This is important for more than just the “warm and fuzzy” feelings of family togetherness. There are three vital principles each parent must understand:
•Rules without a relationship will lead to rebellion.
There are parents who view their role as strict disciplinarians. These parents establish rules and policies to govern their children, but they also engage in a lot of “policing” of them as well. These parents have a tendency to repel their children because they often do not take the time to get to know their children. The rules become so rigid that approaching parents becomes difficult. While I concede that rules are rules to be kept, a good parent is a teaching parent. Authoritarian parents often neglect the aspect of teaching in their parenting and simply expect their children to comply or face the consequences. As the children grow up, they disdain the iron rule of their parents and rebel against authority once they are “old enough” to do what they want. They insist on living on their terms, and even forget that God is the authority more so than their authoritarian parents. The parents promoted a false concept of religion and even the Lord Himself, and the kids go to the other extreme of a free-swinging lifestyle. I’ve watched the heartache of many parents when their kids grow up to become rebels. The Proverb is true, “A foolish son is a grief to his father, and bitterness to her that bare him” (Proverbs 17:25).
•A relationship without rules will lead to rebellion.
There are parents that view their role as a friend to their children. These parents are slow to establish any boundaries, and often those boundaries are ambiguous. Parents of this sort value flexibility and self-direction. They are generally undemanding and warm, but their children lack maturity and self-control. Because these parents are not demanding, the children rarely hear the word “no.” As the children grow, they know no boundaries and they live wildly:
Foolishness is bound in the heart of a child; but the rod of correction shall drive it far from him. – Proverbs 22:15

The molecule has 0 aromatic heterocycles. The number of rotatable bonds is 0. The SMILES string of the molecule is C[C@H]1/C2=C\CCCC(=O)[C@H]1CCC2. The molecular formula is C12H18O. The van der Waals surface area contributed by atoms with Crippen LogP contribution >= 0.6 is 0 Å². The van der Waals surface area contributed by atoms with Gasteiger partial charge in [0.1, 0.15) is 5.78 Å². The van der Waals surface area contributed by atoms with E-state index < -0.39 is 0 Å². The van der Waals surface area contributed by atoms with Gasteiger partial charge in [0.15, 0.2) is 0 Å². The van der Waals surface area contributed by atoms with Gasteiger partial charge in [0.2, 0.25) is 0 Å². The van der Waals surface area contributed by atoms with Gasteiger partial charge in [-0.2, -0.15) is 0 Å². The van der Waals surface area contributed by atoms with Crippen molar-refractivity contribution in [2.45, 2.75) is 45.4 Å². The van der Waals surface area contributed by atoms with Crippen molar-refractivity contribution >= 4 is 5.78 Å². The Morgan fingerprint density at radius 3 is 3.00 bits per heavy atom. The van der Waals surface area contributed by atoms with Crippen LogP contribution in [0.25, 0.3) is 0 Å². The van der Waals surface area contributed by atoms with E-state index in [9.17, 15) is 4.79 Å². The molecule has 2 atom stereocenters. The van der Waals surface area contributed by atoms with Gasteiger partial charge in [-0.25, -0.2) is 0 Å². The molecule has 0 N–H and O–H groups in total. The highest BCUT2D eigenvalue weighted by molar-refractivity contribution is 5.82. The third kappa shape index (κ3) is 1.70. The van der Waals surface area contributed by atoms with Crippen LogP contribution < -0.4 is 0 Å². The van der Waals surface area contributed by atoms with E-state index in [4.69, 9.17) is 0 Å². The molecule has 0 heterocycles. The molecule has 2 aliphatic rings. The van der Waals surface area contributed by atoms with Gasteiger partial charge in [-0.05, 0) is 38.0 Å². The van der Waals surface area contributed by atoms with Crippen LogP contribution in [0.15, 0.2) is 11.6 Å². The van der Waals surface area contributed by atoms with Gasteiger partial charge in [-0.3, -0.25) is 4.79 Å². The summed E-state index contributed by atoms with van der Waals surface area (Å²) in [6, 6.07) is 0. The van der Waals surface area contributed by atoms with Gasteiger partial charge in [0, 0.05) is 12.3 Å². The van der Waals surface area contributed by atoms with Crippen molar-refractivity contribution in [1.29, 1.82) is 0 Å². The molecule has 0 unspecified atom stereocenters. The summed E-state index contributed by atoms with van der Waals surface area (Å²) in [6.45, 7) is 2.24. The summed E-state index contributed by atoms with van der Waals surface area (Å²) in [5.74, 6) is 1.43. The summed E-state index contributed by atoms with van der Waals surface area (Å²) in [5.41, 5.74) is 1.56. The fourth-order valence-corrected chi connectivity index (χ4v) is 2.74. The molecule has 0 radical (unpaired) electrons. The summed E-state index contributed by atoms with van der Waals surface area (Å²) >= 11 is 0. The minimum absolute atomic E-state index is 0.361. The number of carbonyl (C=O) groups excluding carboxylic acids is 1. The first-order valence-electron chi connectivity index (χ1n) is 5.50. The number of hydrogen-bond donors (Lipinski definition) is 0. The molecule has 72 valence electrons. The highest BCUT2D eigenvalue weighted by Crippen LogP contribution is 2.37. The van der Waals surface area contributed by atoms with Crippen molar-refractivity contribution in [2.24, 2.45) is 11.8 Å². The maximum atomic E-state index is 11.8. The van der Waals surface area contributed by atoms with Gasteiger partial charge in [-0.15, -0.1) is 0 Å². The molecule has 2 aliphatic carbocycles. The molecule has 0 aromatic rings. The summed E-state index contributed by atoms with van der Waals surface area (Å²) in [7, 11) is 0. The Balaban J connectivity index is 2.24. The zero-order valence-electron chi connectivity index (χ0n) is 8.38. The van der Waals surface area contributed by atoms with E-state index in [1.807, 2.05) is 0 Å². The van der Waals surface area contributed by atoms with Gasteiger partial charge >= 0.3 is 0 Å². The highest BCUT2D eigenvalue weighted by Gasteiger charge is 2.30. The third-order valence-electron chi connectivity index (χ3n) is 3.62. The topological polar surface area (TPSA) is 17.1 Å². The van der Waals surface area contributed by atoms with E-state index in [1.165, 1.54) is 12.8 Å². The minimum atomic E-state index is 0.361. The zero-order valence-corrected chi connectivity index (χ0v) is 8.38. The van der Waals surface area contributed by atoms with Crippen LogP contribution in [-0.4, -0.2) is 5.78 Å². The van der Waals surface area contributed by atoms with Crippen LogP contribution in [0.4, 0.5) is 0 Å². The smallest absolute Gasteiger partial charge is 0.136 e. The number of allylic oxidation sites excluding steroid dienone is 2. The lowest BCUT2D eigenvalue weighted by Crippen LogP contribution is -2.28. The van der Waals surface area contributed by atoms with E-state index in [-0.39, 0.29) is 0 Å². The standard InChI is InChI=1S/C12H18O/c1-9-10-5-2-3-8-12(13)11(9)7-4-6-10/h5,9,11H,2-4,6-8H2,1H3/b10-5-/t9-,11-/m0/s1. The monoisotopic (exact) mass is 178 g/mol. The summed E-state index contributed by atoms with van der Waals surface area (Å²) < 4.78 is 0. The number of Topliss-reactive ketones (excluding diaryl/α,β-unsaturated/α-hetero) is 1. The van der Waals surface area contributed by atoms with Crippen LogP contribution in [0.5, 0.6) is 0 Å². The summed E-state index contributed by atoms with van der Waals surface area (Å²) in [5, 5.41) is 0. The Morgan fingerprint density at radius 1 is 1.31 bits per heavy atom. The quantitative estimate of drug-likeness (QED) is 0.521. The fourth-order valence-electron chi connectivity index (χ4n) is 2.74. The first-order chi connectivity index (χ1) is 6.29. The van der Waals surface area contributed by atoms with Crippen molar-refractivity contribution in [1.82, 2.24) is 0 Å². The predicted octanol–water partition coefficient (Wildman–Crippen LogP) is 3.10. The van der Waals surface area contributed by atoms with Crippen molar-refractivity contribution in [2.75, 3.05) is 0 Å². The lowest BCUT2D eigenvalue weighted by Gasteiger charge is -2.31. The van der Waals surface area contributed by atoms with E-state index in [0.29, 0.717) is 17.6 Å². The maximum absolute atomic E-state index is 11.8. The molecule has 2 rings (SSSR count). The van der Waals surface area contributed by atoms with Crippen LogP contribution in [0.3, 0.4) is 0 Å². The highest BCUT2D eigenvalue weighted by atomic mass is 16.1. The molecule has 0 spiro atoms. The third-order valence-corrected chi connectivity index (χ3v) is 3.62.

The foolish child will become a foolish adult. Anyone who determines to live their life on the sifting sands of sin will see the destruction of their house, which is completely the opposite of what the Lord desires for each home (Matthew 7:26-27; Psalm 127:1a), However, if you correct your children then you will drive foolishness away and impart wisdom in its place (Proverbs 29:15, 17).
•Rules within a relationship lead to righteous living.
There are parents who find the balance between authoritative administration of the rules and the development of healthy relationships between parents and children. These parents exert control through reason and example based on clearly communicated standards without harshness. They are not unkind, and they take time to explain things to their children. Children understand that their parents love them despite the guidelines that have been established by them. It is the balance between love and control. These parents recognize that discipline is not something you do to a child, but that it is something you do for a child. They clearly teach the significance of biblical constraints (things you must do) and restraints (things you must not do). Children grow to understand the realities of the Christian life while leaning on the trust they have in their parents. When children are trained in this manner, when they are old they will not depart from these teachings (Proverbs 22:6).
When the home is governed by the Word of God and regulated by loving and spiritual parents, the home becomes a sweet place to spend life. The home is center of Christian learning because it is the center of Christian living. Therefore, your children will learn the most about the Christian life through their experience in the home. If your child was asked to state the name of the best Christian they know, would they say your name? Would they say, “My daddy is the best Christian I know,” or, “My mommy is the best Christian I know”? I thank God for the many godly mentors my children have in their lives (our pastor, Sunday school teachers, youth pastor, grandparents, and others in the church), but I want to be the greatest model of righteous Christian living that my kids will ever see. In order to do this, I must strive to lead my home with an open Bible and a loving heart. If you’re going to let the Lord build a household of faith in your house, take the time to establish these biblical principles for parenting!